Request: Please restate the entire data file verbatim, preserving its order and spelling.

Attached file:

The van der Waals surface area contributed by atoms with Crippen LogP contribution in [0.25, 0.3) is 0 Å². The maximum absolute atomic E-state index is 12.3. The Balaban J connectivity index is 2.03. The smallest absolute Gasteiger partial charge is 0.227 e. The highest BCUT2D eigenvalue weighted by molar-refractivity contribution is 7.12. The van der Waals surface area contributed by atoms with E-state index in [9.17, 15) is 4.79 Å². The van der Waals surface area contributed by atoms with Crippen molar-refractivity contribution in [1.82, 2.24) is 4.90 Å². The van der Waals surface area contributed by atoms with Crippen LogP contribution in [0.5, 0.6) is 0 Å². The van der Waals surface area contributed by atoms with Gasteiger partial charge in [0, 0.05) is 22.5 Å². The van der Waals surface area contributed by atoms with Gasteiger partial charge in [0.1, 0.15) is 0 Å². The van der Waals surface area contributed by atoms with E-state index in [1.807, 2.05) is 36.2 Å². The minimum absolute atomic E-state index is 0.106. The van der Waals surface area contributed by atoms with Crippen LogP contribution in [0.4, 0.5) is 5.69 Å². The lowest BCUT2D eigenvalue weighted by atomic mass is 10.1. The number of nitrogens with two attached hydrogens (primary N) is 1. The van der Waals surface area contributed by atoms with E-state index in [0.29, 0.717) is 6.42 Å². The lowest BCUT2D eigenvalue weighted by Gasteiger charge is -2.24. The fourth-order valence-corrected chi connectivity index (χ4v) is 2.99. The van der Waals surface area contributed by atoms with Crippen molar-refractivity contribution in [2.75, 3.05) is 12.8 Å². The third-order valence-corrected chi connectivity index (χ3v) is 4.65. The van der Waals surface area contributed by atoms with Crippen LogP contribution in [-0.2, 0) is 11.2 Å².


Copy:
The van der Waals surface area contributed by atoms with Crippen LogP contribution in [0.25, 0.3) is 0 Å². The maximum absolute atomic E-state index is 12.3. The Balaban J connectivity index is 2.03. The smallest absolute Gasteiger partial charge is 0.227 e. The highest BCUT2D eigenvalue weighted by molar-refractivity contribution is 7.12. The van der Waals surface area contributed by atoms with E-state index in [9.17, 15) is 4.79 Å². The van der Waals surface area contributed by atoms with Crippen molar-refractivity contribution in [1.82, 2.24) is 4.90 Å². The van der Waals surface area contributed by atoms with Crippen LogP contribution in [0.5, 0.6) is 0 Å². The van der Waals surface area contributed by atoms with Gasteiger partial charge in [0, 0.05) is 22.5 Å². The van der Waals surface area contributed by atoms with Gasteiger partial charge in [0.1, 0.15) is 0 Å². The van der Waals surface area contributed by atoms with E-state index in [1.807, 2.05) is 36.2 Å². The minimum absolute atomic E-state index is 0.106. The van der Waals surface area contributed by atoms with Crippen LogP contribution in [0.4, 0.5) is 5.69 Å². The lowest BCUT2D eigenvalue weighted by atomic mass is 10.1. The number of nitrogens with two attached hydrogens (primary N) is 1. The van der Waals surface area contributed by atoms with E-state index in [0.29, 0.717) is 6.42 Å². The lowest BCUT2D eigenvalue weighted by Gasteiger charge is -2.24. The fourth-order valence-corrected chi connectivity index (χ4v) is 2.99. The van der Waals surface area contributed by atoms with Crippen molar-refractivity contribution in [2.75, 3.05) is 12.8 Å². The third-order valence-corrected chi connectivity index (χ3v) is 4.65. The van der Waals surface area contributed by atoms with Crippen LogP contribution in [-0.2, 0) is 11.2 Å².